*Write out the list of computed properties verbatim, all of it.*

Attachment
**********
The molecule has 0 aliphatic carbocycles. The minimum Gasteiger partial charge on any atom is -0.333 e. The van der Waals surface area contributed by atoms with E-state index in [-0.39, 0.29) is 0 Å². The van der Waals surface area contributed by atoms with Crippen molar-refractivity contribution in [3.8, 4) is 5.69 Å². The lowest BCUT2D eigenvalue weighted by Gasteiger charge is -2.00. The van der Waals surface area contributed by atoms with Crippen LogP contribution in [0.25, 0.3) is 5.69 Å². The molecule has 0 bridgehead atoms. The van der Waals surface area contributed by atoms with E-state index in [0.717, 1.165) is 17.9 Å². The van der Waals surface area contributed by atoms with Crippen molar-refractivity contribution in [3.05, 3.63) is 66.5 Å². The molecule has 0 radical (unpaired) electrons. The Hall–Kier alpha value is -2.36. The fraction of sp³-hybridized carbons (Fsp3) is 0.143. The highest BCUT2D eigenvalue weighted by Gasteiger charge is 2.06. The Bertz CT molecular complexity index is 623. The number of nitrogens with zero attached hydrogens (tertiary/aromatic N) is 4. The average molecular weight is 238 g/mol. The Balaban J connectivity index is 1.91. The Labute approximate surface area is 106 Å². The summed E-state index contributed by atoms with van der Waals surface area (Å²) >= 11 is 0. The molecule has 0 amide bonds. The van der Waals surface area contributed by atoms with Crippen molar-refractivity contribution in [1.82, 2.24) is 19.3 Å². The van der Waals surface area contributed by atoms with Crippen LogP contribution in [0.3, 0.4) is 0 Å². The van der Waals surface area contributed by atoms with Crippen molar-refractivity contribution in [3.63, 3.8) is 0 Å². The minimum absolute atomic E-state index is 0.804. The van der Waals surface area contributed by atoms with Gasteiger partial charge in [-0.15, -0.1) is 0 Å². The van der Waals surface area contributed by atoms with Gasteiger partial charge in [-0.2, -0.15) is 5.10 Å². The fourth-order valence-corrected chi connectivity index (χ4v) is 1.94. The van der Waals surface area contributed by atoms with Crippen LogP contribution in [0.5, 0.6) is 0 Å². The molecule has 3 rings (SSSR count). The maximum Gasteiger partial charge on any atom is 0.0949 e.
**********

The molecule has 0 aliphatic carbocycles. The minimum Gasteiger partial charge on any atom is -0.333 e. The van der Waals surface area contributed by atoms with E-state index in [-0.39, 0.29) is 0 Å². The van der Waals surface area contributed by atoms with Crippen molar-refractivity contribution in [3.8, 4) is 5.69 Å². The lowest BCUT2D eigenvalue weighted by Gasteiger charge is -2.00. The van der Waals surface area contributed by atoms with Crippen LogP contribution in [0.25, 0.3) is 5.69 Å². The molecule has 0 bridgehead atoms. The van der Waals surface area contributed by atoms with E-state index in [0.717, 1.165) is 17.9 Å². The van der Waals surface area contributed by atoms with Crippen molar-refractivity contribution in [3.05, 3.63) is 66.5 Å². The molecule has 0 radical (unpaired) electrons. The Hall–Kier alpha value is -2.36. The fraction of sp³-hybridized carbons (Fsp3) is 0.143. The highest BCUT2D eigenvalue weighted by Gasteiger charge is 2.06. The Bertz CT molecular complexity index is 623. The number of nitrogens with zero attached hydrogens (tertiary/aromatic N) is 4. The average molecular weight is 238 g/mol. The Balaban J connectivity index is 1.91. The Labute approximate surface area is 106 Å². The summed E-state index contributed by atoms with van der Waals surface area (Å²) >= 11 is 0. The molecule has 0 amide bonds. The van der Waals surface area contributed by atoms with Crippen molar-refractivity contribution in [1.82, 2.24) is 19.3 Å². The van der Waals surface area contributed by atoms with Crippen LogP contribution in [0.3, 0.4) is 0 Å². The van der Waals surface area contributed by atoms with Crippen molar-refractivity contribution in [3.63, 3.8) is 0 Å². The minimum absolute atomic E-state index is 0.804. The van der Waals surface area contributed by atoms with Gasteiger partial charge in [-0.15, -0.1) is 0 Å². The van der Waals surface area contributed by atoms with Gasteiger partial charge in [-0.2, -0.15) is 5.10 Å². The fourth-order valence-corrected chi connectivity index (χ4v) is 1.94. The van der Waals surface area contributed by atoms with Crippen LogP contribution in [0.5, 0.6) is 0 Å². The molecule has 3 rings (SSSR count). The maximum Gasteiger partial charge on any atom is 0.0949 e.